Status Quo Prevails in Doklam: MEA Denies Report of Chinese Troops

Air Chief Marshal BS Dhanoa also confirmed the presence of the troops on Thursday.

Updated
India
2 min read
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The Ministry of External Affairs on Friday clarified that there have been no new developments at the Doklam face-off site since Indian and Chinese troops disengaged on 28 August.

Have seen recent press reports on Doklam. There are no new developments at the face-off site and its vicinity since the 28 August disengagement. The status quo prevails in the area. Any suggestion on the contrary is incorrect.
Raveesh Kumar, MEA Spokesperson

Kumar was responding to reports that around 1,000 Chinese troops are still on the plateau, though the 72-day standoff ended more than a month ago.

Congress Vice President Rahul Gandhi also took a jibe at Prime Minister Narendra Modi. Referring to reports of China expanding its roads in Doklam, Gandhi took to Twitter to tell Prime Minister Narendra Modi “once you're done thumping your chest, could you please explain this?”

According to Hindustan Times, the China's People's Liberation Army had started construction of a road about 10 to 12 km from the site of the faceoff.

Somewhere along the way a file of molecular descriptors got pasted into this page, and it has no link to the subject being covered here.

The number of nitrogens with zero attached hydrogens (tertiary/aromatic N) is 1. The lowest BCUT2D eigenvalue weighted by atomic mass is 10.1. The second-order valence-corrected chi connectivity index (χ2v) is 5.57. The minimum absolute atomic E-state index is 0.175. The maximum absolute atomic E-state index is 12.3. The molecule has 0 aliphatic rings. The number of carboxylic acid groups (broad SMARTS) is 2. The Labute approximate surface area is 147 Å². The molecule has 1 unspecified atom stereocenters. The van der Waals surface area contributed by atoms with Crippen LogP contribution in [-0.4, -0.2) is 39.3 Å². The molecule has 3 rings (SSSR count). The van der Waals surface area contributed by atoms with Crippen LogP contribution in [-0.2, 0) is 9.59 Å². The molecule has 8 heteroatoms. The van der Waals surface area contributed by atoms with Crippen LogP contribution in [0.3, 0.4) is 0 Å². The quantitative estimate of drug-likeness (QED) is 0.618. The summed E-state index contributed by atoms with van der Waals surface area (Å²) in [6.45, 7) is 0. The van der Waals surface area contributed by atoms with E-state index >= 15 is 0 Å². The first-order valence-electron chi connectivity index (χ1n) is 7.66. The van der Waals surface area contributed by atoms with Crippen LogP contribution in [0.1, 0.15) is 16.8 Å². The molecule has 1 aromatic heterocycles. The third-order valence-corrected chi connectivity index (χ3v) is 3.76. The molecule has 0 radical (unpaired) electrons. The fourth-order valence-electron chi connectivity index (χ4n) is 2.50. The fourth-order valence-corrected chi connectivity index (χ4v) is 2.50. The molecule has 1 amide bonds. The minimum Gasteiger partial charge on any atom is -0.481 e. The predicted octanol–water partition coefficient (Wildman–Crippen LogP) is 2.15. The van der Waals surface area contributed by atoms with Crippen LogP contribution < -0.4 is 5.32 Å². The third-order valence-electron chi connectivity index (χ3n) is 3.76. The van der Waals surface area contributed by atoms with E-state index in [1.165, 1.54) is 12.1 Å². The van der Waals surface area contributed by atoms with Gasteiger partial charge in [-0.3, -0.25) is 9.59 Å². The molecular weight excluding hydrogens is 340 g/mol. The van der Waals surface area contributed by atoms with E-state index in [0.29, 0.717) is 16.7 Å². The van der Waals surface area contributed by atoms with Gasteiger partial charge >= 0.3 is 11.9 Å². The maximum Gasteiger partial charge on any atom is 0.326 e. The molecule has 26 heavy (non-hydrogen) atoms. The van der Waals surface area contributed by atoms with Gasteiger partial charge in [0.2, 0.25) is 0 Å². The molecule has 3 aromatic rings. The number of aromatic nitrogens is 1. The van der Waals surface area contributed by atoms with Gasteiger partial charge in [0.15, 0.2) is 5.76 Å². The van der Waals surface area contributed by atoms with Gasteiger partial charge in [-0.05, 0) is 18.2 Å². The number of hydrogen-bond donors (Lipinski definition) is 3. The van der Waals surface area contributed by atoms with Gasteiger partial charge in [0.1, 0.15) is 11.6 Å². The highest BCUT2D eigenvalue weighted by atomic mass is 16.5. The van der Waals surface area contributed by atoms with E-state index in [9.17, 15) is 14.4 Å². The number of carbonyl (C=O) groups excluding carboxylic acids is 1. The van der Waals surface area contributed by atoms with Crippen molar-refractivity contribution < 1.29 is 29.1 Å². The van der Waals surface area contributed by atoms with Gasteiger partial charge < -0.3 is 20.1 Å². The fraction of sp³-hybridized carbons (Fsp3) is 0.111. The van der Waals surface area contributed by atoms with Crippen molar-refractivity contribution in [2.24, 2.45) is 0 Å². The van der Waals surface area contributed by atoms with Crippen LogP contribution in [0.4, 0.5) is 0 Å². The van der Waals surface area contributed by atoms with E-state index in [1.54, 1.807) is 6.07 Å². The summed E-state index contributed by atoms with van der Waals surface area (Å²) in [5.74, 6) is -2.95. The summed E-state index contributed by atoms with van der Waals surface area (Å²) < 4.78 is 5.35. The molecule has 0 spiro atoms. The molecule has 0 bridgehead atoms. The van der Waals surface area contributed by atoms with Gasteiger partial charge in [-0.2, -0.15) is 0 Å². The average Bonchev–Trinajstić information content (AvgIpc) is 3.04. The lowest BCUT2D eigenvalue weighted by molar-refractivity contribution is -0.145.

The Indian Express reported that while Chinese troops are still present about 800 meters from the faceoff site, India does not expect a "flashpoint". However, the presence of the troops have also reduced in number following the "disengagement" that began on 28 August.

Air Chief Marshal BS Dhanoa also confirmed the presence of the troops on Thursday.

The Indian Army confirmed that the Chinese was constructing a road in Chumbi valley but added that the said area was under the control of Chinese and did not have an impact on India, reported Hindustan Times.

The national daily quoted a source as saying:

The same equipment and workers are being used to strengthen an existing kuccha road about 10-12 km from the last faceoff site. The area is under their control.

India’s Foreign Secretary S Jaishankar, who is on a three-day visit to Bhutan, held meetings with the Bhutanese monarch, its Prime Minister and its Foreign Minister, at a time when several reports have pointed to a recent troop buildup by the Chinese army near Doklam.

Indian and Chinese troops had been locked in an intense faceoff at the border trijunction with Bhutan since June. The trouble began when India objected to China building a road in the disputed Doklam trijunction. This concern was also echoed by the Royal Bhutanese Army.

(With inputs from PTI.)

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